“…The Setantii were the ancient British inhabitants of the north west littoral of what is now modern-day Lancashire. Mentioned by Ptolemy in his second century geography of Britain (the earliest written record of their existence), they are thought to have been a sept or clan of the Brigantes tribe which dominated northern England throughout the Roman period. Later commentators also talk of the Segantii, a name referring it is claimed to “the dwellers in the country of water”. The tribe was defeated by the Romans in AD 71.
Sept of the Brigantes – The Setantii
Historical linguists suggest the nt element in Setantii confirms the tribe were indeed Brythonic Celts descended from the Iberian “beaker folk”. Certainly, the tribe appears to have been linked to Sétanta, the birth name of the British/Irish hero Cúchulain and meaning “he who knows the way”. His tribal centre was at Teamhair (Tara) in present-day County Louth. This in turn suggests that the Setantii may have been present on both the Ulster and Lancastrian seaboards of the Irish Sea and were a seafaring group (“dwellers in the country of water”).
This assumption is supported by Ptolemy’s observation that the tribe possessed the only pre-Roman port on the western coast of Britain at Portus Setantiorum. This port is now generally thought to have been situated off Rossall Point near present-day Fleetwood at the mouth of the River Wyre. The southernmost boundary of the Setantii tribal lands was Seteia, the Mersey River . Their territory is thought to have reached as far north as Borrow Beck, just south of Tebay, in southern Cumbria. A form of their Celtic tongue survived in this area until the twelfth century.
The ancient Irish epic Tain Bo Cuailnge records the history of Sétanta, son of the God Lug. At the age of seven, Sétanta inadvertently killed the watchdog of the smith Culann. He offered to take the dog’s place for a time and became known as Cúchulain, the Hound of Culann, ever after. Described as short and dark, his battle-frenzy was legendary. In his final battle, Cúchulain had himself strapped to a pillar so that he might die standing. Afterwards, his blood was scattered over the soil of Ireland.
There are also links to Welsh epic and Arthurian legend. In the Welsh epic of Culhwch and Olwen, Seithennin, the bard, is grandfather to Gwenwynwyn, generally identified as Gawain, Arthur’s First Fighter. Historians suggest this may indicate that the Setantii were among the first to resist the English invaders in the fifth century and that Gawain was the name under which the mediaeval descendants of the Setantii in England kept alive their collective tribal memory.
The involvement of the Setantii seems to be implied in Nennius’ account of the twelve battles of King Arthur. He points out that four of these battles took place on the banks of the River Dubglas (black water / blue-black water), now identified as the Douglas, a tributary of the Ribble, in southern Lancashire….”
Letters sent to the south of England by a Roman military commander in 81 AD are said to mention a tribe in the Morecambe/Heysham area called the Setantii, of a people known collectively as ‘Brigantes’, who painted themselves blue with woad and continually attacked the Roman encampment. The letters state that the ‘blue-painted savages’ worshipped the sun, and Druids were their priests…”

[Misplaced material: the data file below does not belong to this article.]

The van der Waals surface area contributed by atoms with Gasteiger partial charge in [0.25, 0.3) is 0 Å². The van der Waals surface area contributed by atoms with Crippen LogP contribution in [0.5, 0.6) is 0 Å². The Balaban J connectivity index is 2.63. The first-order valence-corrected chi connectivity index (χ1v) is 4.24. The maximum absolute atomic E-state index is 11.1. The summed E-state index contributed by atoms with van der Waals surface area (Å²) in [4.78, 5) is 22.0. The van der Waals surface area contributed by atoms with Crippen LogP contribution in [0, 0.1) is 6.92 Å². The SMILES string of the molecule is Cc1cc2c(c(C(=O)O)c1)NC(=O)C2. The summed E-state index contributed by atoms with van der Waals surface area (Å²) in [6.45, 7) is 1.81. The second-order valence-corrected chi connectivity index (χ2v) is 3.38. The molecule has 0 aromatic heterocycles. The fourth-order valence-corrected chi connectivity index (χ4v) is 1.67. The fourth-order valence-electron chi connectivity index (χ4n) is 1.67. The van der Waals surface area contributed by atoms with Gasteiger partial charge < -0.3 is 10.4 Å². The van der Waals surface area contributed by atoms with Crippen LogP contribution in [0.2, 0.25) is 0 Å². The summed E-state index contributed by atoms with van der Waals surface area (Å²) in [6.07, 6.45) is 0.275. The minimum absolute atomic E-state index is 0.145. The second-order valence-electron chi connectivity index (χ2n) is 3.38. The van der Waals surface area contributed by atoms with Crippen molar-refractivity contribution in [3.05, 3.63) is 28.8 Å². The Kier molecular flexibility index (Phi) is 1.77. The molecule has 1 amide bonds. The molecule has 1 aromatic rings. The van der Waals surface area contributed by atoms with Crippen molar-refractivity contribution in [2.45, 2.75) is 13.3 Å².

“…the similarity of these tales may indicate a common source, or even that Gawain is identical in origin with CuChulain as the tales about him may be indigenous to the north of England; in ancient times, the north-west of England contained a tribe called the Setantii, while the original name of CuChulain was Setanta. It may well have been that CuChulain was a Setantii hero with a reputation on both sides of the Irish sea, whose memory was kept alive under the name of Gawain by the medieval descendants of the Setantii in England. J. Matthews points out that the story of Gawain’s birth and his being set adrift in a cask parallels that of his brother Mordred and suggests that originally Gawain was Arthur’s son, who fathered him incestuously on his sister who, in the original story was Morgan. The adult Gawain became Morgan’s knight and his story is predated by the mythical tale of the Celtic god Mabon whose mother, Modron (earlier Matrona), is the prototype of Morgan. He also suggests that Galahad replaced Gawain as a Grail quester because of Gawain’s pagan associations. That Perceval similarly replaced Gawain was suggested earlier by J. L. Weston.
In some works, his strength waxes and wanes with the sun; in the most common form of this motif, his might triples by noon, but fades as the sun sets. His knowledge of herbs makes him a great healer, and he is credited with at least three children: Florence, Lovell, and Gingalain, the last of which is also called Libeaus Desconus or Le Bel Inconnu, the Fair Unknown. In later Welsh Arthurian literature, Gawain is considered synonymous with the native champion Gwalchmei…”
“… Agricola later sailed his 9th Legion into Morecambe Bay and after subjugating the troublesome local Celts and eliminating their Druidic priests (including, presumably, those in the Setantii stronghold of Heysham) he moved inland to fortify the hilltop settlement of Longovieus (Lancaster)…”